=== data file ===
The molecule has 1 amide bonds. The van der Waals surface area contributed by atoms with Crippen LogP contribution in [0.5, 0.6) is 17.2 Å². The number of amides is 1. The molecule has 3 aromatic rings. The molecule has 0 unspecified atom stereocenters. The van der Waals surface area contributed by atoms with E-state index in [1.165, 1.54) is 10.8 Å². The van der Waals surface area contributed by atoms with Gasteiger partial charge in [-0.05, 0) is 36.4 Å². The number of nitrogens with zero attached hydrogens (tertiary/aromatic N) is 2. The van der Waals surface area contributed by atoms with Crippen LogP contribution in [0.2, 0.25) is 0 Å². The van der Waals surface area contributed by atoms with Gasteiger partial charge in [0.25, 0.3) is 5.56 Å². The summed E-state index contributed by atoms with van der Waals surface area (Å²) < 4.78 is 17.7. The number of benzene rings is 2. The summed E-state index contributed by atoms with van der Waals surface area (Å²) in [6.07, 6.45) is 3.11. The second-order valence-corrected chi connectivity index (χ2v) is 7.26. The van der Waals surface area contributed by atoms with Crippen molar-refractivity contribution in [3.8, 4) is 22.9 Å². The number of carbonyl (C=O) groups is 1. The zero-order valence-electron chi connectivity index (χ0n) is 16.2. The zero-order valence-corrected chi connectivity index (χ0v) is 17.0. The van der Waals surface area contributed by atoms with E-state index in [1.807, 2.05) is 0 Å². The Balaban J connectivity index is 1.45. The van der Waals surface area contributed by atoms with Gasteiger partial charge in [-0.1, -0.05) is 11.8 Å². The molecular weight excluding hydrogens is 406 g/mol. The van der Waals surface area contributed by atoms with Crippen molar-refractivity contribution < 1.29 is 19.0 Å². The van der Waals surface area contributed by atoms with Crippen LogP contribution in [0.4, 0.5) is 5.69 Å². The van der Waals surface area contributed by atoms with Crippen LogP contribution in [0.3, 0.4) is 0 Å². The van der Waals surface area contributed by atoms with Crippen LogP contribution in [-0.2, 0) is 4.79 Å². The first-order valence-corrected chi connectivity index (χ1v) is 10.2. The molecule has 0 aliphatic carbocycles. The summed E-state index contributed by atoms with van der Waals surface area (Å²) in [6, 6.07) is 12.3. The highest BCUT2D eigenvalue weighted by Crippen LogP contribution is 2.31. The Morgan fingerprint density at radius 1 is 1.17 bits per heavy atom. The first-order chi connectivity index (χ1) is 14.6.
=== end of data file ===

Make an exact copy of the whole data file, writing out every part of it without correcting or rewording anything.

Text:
The molecule has 1 amide bonds. The van der Waals surface area contributed by atoms with Crippen LogP contribution in [0.5, 0.6) is 17.2 Å². The number of amides is 1. The molecule has 3 aromatic rings. The molecule has 0 unspecified atom stereocenters. The van der Waals surface area contributed by atoms with E-state index in [1.165, 1.54) is 10.8 Å². The van der Waals surface area contributed by atoms with Gasteiger partial charge in [-0.05, 0) is 36.4 Å². The number of nitrogens with zero attached hydrogens (tertiary/aromatic N) is 2. The van der Waals surface area contributed by atoms with Crippen LogP contribution in [0.2, 0.25) is 0 Å². The van der Waals surface area contributed by atoms with Gasteiger partial charge in [0.25, 0.3) is 5.56 Å². The summed E-state index contributed by atoms with van der Waals surface area (Å²) < 4.78 is 17.7. The number of benzene rings is 2. The summed E-state index contributed by atoms with van der Waals surface area (Å²) in [6.07, 6.45) is 3.11. The second-order valence-corrected chi connectivity index (χ2v) is 7.26. The van der Waals surface area contributed by atoms with Crippen molar-refractivity contribution in [3.8, 4) is 22.9 Å². The number of carbonyl (C=O) groups is 1. The zero-order valence-electron chi connectivity index (χ0n) is 16.2. The zero-order valence-corrected chi connectivity index (χ0v) is 17.0. The van der Waals surface area contributed by atoms with E-state index in [1.807, 2.05) is 0 Å². The Balaban J connectivity index is 1.45. The van der Waals surface area contributed by atoms with Gasteiger partial charge in [-0.1, -0.05) is 11.8 Å². The molecular weight excluding hydrogens is 406 g/mol. The van der Waals surface area contributed by atoms with Crippen molar-refractivity contribution < 1.29 is 19.0 Å². The van der Waals surface area contributed by atoms with Crippen LogP contribution in [0.4, 0.5) is 5.69 Å². The van der Waals surface area contributed by atoms with Crippen LogP contribution in [0.3, 0.4) is 0 Å². The van der Waals surface area contributed by atoms with Crippen LogP contribution in [-0.2, 0) is 4.79 Å². The first-order valence-corrected chi connectivity index (χ1v) is 10.2. The molecule has 0 aliphatic carbocycles. The summed E-state index contributed by atoms with van der Waals surface area (Å²) in [6, 6.07) is 12.3. The highest BCUT2D eigenvalue weighted by Crippen LogP contribution is 2.31. The Morgan fingerprint density at radius 1 is 1.17 bits per heavy atom. The first-order chi connectivity index (χ1) is 14.6.